on the church united

I'll admit that I haven't yet done this week's reading for my Theology in an Ecumenical Context class (which is Monday so reading must happen tomorrow!).

But tonight, I had an amazing experience of the Church united ... the first Seattle Freedom Prayer Gathering. People from a variety of Christian Churches--mostly evangelical and nondenominational, but also Catholics and mainline protestants--gathering to pray for and end to human trafficking.

It was powerful to experience so many different expressions of prayer and relationships to our creator God, Jesus and the Holy Spirit. I was on the program to pray for conversion of heart for human traffickers. I followed a former US Congresswoman and two amazing charismatic woman preachers ... a hard act to follow. But it wasn't about me, it was about God's dream of freedom and liberation for all God's children. And the Spirit was very present.

There's the old joke that Catholics tend to sit in the back pew. For the most part, at least in our American culture, we're not particularly expressive pray-ers. It was so interesting to be with people praying out loud, shouting Amen or Yes God, arms stretched out to their Father God. Not my usual church experience. But even though it was a stretching experience, it was also definitely a God experience. We also had moments of quiet prayer and more liturgical prayer which I'm more inclined to. A great mix and experience of what the church united might be like.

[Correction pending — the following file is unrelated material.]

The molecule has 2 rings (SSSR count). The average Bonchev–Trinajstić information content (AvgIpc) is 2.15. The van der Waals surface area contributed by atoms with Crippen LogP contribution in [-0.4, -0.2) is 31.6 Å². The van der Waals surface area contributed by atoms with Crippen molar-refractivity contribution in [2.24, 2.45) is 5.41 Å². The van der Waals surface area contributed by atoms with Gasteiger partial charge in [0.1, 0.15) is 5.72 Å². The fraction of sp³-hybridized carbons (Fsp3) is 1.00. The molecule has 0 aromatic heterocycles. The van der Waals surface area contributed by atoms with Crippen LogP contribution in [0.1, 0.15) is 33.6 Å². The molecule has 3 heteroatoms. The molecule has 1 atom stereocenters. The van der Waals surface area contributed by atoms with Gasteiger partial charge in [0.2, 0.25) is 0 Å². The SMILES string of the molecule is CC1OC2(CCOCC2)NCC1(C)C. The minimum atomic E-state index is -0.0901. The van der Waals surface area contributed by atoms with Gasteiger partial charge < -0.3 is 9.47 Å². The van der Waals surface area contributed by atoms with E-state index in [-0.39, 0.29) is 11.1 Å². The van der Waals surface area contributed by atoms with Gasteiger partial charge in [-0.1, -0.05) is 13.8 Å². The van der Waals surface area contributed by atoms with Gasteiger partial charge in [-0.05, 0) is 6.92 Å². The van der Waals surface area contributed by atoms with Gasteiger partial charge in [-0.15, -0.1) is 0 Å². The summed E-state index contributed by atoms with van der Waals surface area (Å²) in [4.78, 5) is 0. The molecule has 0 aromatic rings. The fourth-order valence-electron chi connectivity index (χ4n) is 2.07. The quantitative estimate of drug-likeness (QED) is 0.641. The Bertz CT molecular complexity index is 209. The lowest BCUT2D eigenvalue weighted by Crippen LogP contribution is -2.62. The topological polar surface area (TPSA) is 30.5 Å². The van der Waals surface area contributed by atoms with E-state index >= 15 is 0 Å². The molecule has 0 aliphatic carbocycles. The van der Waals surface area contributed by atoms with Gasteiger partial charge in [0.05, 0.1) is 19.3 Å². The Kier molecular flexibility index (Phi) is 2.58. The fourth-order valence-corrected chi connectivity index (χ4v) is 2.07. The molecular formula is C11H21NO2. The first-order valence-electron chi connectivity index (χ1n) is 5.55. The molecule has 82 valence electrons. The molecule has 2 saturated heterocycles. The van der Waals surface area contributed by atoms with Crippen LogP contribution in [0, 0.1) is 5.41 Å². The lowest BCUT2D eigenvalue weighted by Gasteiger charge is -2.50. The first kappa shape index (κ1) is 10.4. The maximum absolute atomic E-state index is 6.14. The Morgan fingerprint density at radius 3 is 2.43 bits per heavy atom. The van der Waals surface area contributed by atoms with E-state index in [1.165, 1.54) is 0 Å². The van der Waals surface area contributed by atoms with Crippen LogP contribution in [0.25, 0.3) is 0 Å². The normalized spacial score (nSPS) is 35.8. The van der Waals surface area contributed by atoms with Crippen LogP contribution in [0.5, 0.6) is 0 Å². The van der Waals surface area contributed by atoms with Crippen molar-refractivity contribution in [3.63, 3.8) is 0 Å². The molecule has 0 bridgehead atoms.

In my Ecumenical Theology class, one thing that I've picked up on is that the movement is founded on the belief that we are one church. We are unified in Christ, and I felt that tonight. Our different flavors if you will don't need to divide us, but can be an opportunity for strength. Unity in diversity.

The movement to end human trafficking is such a bridge building opportunity, bringing together people of all faiths and political beliefs, united by the belief that we are all created in the image and likeness of God, have inherent dignity, and are meant to be free. Even if I haven't done my homework for my ecumenical theology class, tonight we were doing theology ecumenically. And God I think was very pleased.


Cathy said...

Thanks for sharing this precious church experience of unity. Yes we are being led together to confront enormous human systems of exploitation. But we call together upon our God to help us. So glad you participated in our names.

Markus von Steinfort said...

Thank you so much for being a part of organizing and leading the Freedom Prayer Gathering, Sister Susan, and for sharing your thoughts here on your blog this evening. It was a real privilege to participate in this with you and so many other wonderful folks, not only to pray together around the issues of slavery and human trafficking, but to see a visual example of the Church uniting in so many of its beautiful and even sometimes beautifully chaotic diversity.